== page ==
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Kansas - Masque CD (album) cover




Symphonic Prog

3.66 | 544 ratings

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3 stars It would probably unfair of me to say that the best thing about Kansas' third album is its cover, depicting Italian Renaissance artist's Arcimboldo painting called Water (one in a set of four representing the four elements). This should put paid to the idea of Kansas as the 'pork burgers' of prog - little more than a bunch of flag-waving rustics from America's heartland. Even though they undoubtedly sound 'big' in a very American way, beneath the bluster lurks a lot more sophistication than they are usually given credit for. However, Masque is definitely not the best starting point for someone who wants to hear Kansas at the top of their game. While their vocal and instrumental proficiency cannot be doubted, the songwriting here is not on the same level, and makes the band hard to distinguish from the plethora of AOR/hard rock acts that in those years were zeroing in on the American music market.

On this album, their epic, grandiloquent sweep, already evident in their self-titled debut and its follow up, Song for America, is given a more hard-edged treatment, with results that are not always successful. Generally speaking, the songs are definitely more immediate, as shown by opener It Takes a Woman's Love (To Make a Man), a hard rocker that provides vocalist extraordinaire Steve Walsh with a chance to display his awesome pipes, and also features a saxophonist (a very rare occurrence in the band's output). As a matter of fact, most of the songs on the album veer more towards the radio-friendly end of the spectrum, and as such they are quite pleasant to listen to, but ultimately not particularly memorable if you happen not to be a fan of FM rock. After a while, to be perfectly honest, it all gets somewhat tiresome.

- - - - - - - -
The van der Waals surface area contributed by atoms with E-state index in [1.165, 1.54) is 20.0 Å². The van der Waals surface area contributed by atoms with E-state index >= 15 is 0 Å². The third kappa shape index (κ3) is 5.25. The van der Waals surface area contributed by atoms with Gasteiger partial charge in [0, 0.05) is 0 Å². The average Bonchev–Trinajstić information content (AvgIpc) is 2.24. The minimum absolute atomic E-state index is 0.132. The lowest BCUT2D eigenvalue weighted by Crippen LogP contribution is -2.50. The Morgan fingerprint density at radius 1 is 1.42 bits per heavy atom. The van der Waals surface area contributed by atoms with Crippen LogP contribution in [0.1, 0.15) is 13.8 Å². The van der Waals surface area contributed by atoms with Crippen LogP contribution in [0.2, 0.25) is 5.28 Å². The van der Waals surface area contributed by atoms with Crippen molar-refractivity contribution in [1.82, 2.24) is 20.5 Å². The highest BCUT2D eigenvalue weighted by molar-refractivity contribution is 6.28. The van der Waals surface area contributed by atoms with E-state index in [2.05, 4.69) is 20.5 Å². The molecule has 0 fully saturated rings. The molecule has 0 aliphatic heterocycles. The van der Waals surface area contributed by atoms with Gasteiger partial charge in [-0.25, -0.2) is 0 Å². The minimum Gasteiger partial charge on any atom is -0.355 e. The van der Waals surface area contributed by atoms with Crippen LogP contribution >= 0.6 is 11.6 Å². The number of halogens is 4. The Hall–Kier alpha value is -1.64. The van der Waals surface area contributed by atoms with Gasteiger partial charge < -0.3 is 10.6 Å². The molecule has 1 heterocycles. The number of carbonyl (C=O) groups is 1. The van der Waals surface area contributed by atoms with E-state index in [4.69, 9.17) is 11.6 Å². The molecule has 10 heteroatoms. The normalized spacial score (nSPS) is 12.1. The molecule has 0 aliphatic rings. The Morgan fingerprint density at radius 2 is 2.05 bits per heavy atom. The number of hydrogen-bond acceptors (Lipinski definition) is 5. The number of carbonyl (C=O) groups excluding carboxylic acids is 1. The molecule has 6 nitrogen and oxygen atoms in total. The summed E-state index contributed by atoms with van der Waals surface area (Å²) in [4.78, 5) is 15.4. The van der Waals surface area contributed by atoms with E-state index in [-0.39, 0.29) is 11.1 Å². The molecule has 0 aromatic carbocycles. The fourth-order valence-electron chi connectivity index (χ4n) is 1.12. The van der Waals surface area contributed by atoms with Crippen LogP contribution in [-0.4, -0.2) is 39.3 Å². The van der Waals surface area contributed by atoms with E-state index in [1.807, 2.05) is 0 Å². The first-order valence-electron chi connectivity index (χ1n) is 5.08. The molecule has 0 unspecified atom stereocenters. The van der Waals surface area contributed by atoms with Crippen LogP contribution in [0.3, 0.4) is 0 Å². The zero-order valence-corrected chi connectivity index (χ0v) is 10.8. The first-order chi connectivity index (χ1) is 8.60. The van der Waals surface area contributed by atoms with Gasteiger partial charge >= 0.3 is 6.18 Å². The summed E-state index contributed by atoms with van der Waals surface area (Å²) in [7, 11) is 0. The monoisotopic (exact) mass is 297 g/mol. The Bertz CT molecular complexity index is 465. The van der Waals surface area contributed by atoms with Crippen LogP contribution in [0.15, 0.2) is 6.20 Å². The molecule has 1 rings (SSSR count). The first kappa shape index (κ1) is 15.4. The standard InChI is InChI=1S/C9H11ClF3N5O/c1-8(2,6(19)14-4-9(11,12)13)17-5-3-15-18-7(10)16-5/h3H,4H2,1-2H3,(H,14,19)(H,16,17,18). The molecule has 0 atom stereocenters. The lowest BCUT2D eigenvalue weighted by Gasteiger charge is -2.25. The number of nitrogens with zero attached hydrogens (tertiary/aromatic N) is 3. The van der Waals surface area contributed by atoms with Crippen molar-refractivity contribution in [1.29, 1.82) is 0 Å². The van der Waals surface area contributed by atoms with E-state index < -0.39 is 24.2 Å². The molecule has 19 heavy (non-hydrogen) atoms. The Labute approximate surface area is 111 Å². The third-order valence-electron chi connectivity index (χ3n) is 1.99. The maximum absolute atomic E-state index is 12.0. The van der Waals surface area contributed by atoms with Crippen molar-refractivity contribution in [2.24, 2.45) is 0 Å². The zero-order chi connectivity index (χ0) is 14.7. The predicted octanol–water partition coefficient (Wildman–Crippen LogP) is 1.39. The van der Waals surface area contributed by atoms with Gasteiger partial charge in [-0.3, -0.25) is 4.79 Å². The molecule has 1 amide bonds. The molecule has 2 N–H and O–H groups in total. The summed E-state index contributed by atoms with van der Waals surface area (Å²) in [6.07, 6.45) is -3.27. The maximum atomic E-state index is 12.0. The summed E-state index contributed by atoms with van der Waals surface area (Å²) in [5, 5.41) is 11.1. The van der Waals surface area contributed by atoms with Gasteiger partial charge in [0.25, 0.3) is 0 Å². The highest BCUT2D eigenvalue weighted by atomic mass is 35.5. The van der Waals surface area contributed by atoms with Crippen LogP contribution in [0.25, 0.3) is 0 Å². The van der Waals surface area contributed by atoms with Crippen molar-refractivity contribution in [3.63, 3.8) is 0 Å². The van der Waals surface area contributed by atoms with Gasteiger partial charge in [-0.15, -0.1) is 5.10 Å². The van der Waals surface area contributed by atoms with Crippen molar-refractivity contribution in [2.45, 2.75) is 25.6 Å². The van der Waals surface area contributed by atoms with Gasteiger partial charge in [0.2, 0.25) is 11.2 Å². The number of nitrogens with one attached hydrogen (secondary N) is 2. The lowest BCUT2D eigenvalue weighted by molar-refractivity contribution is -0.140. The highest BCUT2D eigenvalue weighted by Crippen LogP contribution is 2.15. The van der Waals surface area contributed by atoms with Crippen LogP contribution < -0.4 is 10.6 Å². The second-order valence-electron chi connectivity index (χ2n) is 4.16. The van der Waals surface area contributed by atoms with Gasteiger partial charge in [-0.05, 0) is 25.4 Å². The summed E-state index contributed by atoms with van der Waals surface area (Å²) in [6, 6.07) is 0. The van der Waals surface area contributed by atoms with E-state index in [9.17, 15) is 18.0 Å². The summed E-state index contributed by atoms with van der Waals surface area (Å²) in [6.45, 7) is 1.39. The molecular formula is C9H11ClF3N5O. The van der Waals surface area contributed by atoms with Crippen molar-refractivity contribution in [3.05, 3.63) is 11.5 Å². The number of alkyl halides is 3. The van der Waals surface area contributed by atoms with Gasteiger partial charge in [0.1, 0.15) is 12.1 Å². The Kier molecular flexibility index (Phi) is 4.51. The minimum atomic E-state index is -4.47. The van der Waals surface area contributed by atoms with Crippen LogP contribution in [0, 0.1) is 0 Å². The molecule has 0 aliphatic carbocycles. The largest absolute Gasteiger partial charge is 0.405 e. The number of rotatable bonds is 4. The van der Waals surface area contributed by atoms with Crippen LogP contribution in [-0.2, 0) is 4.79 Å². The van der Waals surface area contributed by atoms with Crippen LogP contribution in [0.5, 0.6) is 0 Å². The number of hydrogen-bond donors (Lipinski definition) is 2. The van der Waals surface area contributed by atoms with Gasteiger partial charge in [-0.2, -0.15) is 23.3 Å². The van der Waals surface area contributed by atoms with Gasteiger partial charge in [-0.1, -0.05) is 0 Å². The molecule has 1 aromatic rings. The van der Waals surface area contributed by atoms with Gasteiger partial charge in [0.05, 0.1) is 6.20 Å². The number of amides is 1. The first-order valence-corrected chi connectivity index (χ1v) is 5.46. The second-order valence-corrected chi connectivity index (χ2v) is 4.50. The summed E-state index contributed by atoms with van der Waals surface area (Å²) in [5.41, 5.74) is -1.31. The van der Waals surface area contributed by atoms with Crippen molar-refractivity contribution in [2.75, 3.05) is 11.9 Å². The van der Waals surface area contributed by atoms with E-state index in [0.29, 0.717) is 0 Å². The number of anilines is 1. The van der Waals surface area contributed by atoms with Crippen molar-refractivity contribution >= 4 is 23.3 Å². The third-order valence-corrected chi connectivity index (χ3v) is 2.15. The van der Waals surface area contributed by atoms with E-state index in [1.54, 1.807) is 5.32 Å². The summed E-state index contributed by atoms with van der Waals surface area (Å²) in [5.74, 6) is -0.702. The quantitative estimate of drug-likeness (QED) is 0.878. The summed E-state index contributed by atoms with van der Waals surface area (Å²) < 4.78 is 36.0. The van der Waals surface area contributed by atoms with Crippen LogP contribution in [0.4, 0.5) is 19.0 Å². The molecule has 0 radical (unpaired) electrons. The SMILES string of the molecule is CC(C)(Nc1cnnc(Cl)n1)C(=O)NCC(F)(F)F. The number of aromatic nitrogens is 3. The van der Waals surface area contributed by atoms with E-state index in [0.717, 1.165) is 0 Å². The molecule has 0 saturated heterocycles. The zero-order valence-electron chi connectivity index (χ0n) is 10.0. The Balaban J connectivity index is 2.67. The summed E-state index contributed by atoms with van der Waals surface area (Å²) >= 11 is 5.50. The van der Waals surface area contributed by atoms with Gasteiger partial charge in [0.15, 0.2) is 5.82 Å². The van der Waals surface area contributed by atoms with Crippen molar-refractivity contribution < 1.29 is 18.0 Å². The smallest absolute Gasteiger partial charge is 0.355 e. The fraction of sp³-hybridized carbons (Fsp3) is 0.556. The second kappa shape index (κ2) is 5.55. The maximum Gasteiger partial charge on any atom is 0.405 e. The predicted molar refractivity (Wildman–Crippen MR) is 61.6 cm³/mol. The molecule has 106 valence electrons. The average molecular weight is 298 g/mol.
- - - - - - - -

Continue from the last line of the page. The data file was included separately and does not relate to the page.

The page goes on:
However, in spite of this rather harsh criticism, Masque does have a couple of highlights that lift it up from mere pleasantness. I am not a big fan of album closer The Pinnacle, but will be the first to state that it definitely belongs to the roster of Kansas' best tracks, a 9-minute-plus epic containing all the trademarks of the band's sound - soaring vocals, awesome melodies, big guitar chords, majestic keyboards, and lashings of Robbie Steinhardt's violin. The album's true masterpiece, though, lies in the monumental Icarus (Borne on Wings of Steel), which might very well qualify as my favourite Kansas track ever, together with Miracles Out of Nowhere. Powerful and uplifting, with all the band members on top form, it sees an awe-inspiring vocal performance from Steve Walsh, and strikes a perfect balance between heaviness and epic grandeur.

In the years following Masque's release, Kansas produced what are commonly held as their masterpieces - Leftoverture and Point of Know Return. So, though this album might be seen as the weakest link in their Seventies discography, it is still worth exploring - as the many enthusiastic reviews before mine prove more than adequately. On the other hand, I would recommend Kansas newcomers to get hold of their first two albums before they approaching this one, in order to avoid getting the wrong impression of an excellent, influential band - one of America's greatest gifts to prog.

Raff | 3/5 |


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